There’s nothing more important to long-range shooting than your follow-through. I’ve helped a lot of average bowhunters improve their shooting at 35 yards by doing nothing more than insisting they keep their bow arms steady until the arrow hits.
By the same token, keep your mental focus on the spot you want to hit until the arrow gets there. I’ve heard it explained that you should “keep aiming” until the arrow hits. That’s good advice.
4.) LONG-RANGE PRACTICE
Confidence is as much a part of long-range shooting as mechanics. You can build in that kind of confidence by doing most of your practicing at ranges beyond what you would take in the field. For example, if you want to be a great shot at 35 yards, do most of your shooting at 45 and 50 yards. After only a few weeks, the 35-yard shot will feel the same way 20-yard shots used to feel.
The payoff: As your archery skills improve, your maximum range will increase. For example, let’s assume that you shoot a bow with arrow speeds of 230 fps and you can hold a 4-inch group at 20 yards with broadheads. My calculations show that your maximum sure-kill range is only 20 1/2 yards when you consider range estimation errors of 15 percent. When you can improve your shooting form until you are capable of shafts-touching groups at 20 yards, your maximum range goes up to 30 yards for the same arrow speed. But you can do even better.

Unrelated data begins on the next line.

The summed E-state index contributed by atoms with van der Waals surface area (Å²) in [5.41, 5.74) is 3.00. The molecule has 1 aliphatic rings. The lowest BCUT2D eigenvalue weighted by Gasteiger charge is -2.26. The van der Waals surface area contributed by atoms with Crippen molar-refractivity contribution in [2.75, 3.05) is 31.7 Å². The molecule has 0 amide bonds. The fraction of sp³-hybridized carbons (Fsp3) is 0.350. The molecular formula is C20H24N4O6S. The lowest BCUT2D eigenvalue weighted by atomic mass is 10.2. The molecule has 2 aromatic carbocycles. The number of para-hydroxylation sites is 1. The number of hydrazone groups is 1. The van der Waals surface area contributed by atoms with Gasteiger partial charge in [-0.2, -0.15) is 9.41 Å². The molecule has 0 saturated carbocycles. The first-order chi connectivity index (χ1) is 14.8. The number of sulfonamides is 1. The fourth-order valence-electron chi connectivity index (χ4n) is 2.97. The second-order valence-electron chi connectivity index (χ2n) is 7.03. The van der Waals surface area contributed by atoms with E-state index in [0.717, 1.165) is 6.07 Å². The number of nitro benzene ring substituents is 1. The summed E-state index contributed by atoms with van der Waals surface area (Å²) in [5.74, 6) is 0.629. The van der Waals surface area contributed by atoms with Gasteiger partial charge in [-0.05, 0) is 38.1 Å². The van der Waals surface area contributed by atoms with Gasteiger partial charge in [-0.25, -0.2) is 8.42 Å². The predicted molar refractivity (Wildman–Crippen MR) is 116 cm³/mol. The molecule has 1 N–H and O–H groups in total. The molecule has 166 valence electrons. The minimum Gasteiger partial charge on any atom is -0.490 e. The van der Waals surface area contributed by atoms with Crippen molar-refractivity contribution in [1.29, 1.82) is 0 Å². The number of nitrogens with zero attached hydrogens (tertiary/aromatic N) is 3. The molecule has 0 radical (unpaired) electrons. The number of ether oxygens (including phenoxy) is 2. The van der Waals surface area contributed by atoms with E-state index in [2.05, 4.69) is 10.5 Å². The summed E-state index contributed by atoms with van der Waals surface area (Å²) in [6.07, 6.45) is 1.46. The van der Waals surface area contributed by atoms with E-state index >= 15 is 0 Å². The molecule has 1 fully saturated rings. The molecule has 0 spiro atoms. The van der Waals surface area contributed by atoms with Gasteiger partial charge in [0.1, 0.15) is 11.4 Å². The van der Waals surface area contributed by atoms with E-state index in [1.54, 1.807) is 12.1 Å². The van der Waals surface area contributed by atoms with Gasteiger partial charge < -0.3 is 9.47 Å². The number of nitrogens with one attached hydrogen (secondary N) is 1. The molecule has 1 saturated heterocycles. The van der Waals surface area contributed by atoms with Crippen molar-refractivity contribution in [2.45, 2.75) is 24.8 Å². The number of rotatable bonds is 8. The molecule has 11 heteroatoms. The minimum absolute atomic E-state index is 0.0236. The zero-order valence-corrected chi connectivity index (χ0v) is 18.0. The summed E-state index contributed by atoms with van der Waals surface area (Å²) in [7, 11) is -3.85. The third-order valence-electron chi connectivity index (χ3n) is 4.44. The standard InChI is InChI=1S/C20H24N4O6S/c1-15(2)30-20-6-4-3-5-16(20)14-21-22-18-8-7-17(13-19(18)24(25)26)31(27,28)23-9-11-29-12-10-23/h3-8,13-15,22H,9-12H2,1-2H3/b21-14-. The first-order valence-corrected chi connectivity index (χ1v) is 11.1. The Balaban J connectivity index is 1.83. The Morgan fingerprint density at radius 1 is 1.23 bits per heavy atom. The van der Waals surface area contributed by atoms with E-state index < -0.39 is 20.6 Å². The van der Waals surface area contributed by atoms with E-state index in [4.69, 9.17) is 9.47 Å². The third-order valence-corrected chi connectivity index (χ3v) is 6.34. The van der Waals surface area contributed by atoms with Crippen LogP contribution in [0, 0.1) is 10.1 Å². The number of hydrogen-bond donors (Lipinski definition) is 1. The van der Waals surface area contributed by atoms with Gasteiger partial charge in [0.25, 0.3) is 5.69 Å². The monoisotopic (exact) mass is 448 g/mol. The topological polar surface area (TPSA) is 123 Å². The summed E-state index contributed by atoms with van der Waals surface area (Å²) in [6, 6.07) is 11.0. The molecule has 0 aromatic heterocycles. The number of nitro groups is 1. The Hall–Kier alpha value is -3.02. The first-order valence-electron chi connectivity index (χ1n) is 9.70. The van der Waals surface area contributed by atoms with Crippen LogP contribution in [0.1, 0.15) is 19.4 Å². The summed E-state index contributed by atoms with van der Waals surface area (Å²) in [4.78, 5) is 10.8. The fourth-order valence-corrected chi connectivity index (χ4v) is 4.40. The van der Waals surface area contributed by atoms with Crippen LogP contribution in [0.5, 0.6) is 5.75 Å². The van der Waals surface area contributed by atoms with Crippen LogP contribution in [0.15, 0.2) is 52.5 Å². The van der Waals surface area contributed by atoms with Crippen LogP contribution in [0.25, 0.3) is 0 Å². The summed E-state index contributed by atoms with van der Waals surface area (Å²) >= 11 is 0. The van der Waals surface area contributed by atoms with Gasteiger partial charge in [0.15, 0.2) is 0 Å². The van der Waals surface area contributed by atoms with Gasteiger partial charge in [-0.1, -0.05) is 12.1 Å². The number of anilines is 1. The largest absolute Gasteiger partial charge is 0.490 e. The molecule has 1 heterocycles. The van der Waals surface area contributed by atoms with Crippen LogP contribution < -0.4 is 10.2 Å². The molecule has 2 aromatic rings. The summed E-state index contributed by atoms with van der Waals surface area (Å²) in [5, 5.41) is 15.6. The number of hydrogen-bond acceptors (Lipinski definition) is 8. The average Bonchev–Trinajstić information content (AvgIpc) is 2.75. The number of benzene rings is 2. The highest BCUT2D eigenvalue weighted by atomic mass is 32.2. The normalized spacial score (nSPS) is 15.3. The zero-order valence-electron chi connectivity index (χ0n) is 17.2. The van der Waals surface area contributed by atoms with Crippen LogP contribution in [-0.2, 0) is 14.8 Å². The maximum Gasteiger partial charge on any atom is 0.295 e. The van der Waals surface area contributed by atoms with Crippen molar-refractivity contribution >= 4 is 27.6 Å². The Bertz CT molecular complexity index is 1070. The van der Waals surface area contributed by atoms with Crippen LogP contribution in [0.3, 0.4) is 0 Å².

5.) INCREASE ARROW SPEED
The faster your arrow travels the flatter will be your trajectory and the better your system will compensate for slight errors in range estimation. Fast arrow speed will increase your maximum range. Here are four ways to increase arrow speed.
Increase draw weight: For every pound you increase draw weight, you increase arrow speed by approximately two feet per second (fps). Crank the weight up until you can no longer draw the string straight back and hold it for one minute without shaking. Now back it off a half turn. You should be pretty close to your maximum draw weight.
Increase draw length: For every inch you can add to your draw length you increase arrow speed by approximately 31/2 percent. A good anchor point for most bowhunters is the back of their jawbone. If you are stopping short of this point, you can increase speed by increasing your draw length.